|♦||Monastery of San Marco, Florence, 1436-43. Michelozzo's rebuilding of the Monastery of San Marco shows restraint in decoration and a general simplicity. Vasari praised this Dominican monastery as the most beautiful in Italy. The monastery is famous as the site of many frescoes by the Florentine painter Fra Angelico, whose paintings often included architectural backgrounds that resemble Michelozzo's architectural work. This monastery is also famous for its association with Savonarola, who was its prior during the 1490s. The library, which was San Marco's most innovative feature, became a model for later libraries like the Biblioteca Malatestriana in Cesena because of its harmonious blending of classical styling and utilitarian planning.|
|♦||Construction of San Lorenzo, Florence. Perhaps as early as the 1430s, Michelozzo was appointed by Cosimo de' Medici to supervise the construction of San Lorenzo, which had been designed by Brunelleschi in the early 1420s.|
|♦||Palazzo Medici, Florence, begun 1444. Michelozzo's most important architectural contribution is the Palazzo Medici, which served as a model for Renaissance palaces until the end of the fifteenth century. Although Michelozzo retained some medieval characteristics like using biforate windows and not aligning openings, he organized the various parts with a new clarity and emphasis on horizontal lines. The stories, which are divided by string courses, decrease in height as they rise. The stonework of the façade changes in texture from story to story: the ground floor is heavily rusticated, the piano nobile has a smooth-faced rustication, and the upper story is ashlar. The Medici insignia, prominently displayed on the corners of the piano nobile, declares the wealth and power of the Medici family. A prominent cornice at the roof edge introduced an air of refinement not present on old-style crenellated roof lines. The arcade of the spacious courtyard was refined and elegant. Paintings by some of the most important artists in Florence at that time decorated the interior.|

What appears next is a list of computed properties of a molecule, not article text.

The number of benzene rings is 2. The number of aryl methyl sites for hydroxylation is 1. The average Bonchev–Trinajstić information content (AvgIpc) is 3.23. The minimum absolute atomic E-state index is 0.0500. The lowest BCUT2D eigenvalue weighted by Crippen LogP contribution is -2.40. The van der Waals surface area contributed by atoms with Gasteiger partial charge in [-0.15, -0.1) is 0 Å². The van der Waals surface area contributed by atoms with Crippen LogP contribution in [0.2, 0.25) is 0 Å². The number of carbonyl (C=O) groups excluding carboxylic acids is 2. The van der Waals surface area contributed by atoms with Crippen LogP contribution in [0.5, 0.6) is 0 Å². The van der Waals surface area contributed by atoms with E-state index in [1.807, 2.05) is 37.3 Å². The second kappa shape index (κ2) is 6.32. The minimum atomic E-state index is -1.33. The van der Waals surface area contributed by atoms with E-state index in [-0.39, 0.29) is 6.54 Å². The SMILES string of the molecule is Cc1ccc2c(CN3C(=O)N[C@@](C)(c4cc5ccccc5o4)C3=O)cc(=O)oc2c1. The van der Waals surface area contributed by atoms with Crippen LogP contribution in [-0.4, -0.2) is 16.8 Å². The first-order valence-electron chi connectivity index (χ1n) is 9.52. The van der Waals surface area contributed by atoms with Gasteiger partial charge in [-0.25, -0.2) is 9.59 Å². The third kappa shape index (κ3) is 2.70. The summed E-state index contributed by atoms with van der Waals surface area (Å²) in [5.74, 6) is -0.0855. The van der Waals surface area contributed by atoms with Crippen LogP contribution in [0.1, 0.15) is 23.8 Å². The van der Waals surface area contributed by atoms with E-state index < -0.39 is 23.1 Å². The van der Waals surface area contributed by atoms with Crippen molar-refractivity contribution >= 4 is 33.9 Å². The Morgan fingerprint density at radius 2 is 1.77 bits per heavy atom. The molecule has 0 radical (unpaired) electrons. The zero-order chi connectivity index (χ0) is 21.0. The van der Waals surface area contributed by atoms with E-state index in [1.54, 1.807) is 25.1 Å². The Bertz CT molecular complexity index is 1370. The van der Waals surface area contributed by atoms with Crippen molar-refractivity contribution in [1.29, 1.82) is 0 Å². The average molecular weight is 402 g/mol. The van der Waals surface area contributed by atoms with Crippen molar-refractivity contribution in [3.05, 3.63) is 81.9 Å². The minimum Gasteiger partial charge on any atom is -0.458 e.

|♦||Remodeling of Palazzo Vecchio, Florence, 1444. Michelozzo rebuilt much of the Palazzo Vecchio including the courtyard.|
|♦||Construction of Lantern of Florence Cathedral, 1446-67. After Brunelleschi's death in 1446, Michelozzo was put in charge of the construction of the lantern of Florence Cathedral, which had been designed by Brunelleschi in 1436. For this, he designed part of the detail and built hoisting devices for lifting the heavy marble parts into place.|
|♦||Remodeling and Expanding Santissima Annunziata, Florence. Michelozzo received several commissions at the Church of Santissima Annunziata, located at the south end of the Piazza Santissima Annunziata.|
Tribune, 1444. Michelozzo designed a tribune (apsidal extension) for the Church of Santissima Annunziata. It was modeled after the Temple of Minerva Medica, which is believed to have also inspired Brunelleschi's design for Santa Maria degli Angeli. There was much opposition to such a radical new design, and ultimately, it was not completed as Michelozzo had intended.
Church remodeling and additions, 1446. Michelozzo was commissioned to rebuild and enlarge the original Gothic Church of Santissima Annunziata, which stood at a right angle to the Loggia of the Foundling Hospital. He remodeled the nave and converted the side aisles to individual chapels. Michelozzo also added an entrance court, the Chiostrino dei Voti (Cloister of Vows). Tabernacle, 1448. For the Church of Santissima Annunziata, Michelozzo designed an ornate altar canopy that enshrines the miraculous painting of the Virgin. According to legend, this painting had been begun by a monk in 1290 and finished by an angel. The tabernacle was commissioned by Piero the Gouty, whose private chapel stood next to it. The commission was executed by Pagno di Lapo.
|♦||Chapel of the Crucifix, San Miniato al Monte, 1448. The Chapel of the Crucifix in San Miniato al Monte, which was funded by Piero de' Medici, utilizes Roman forms in a freestanding structure. The tabernacle consists of a coffered barrel vault supported by a pilaster-trimmed wall at the rear and columns of different orders at the front corners.|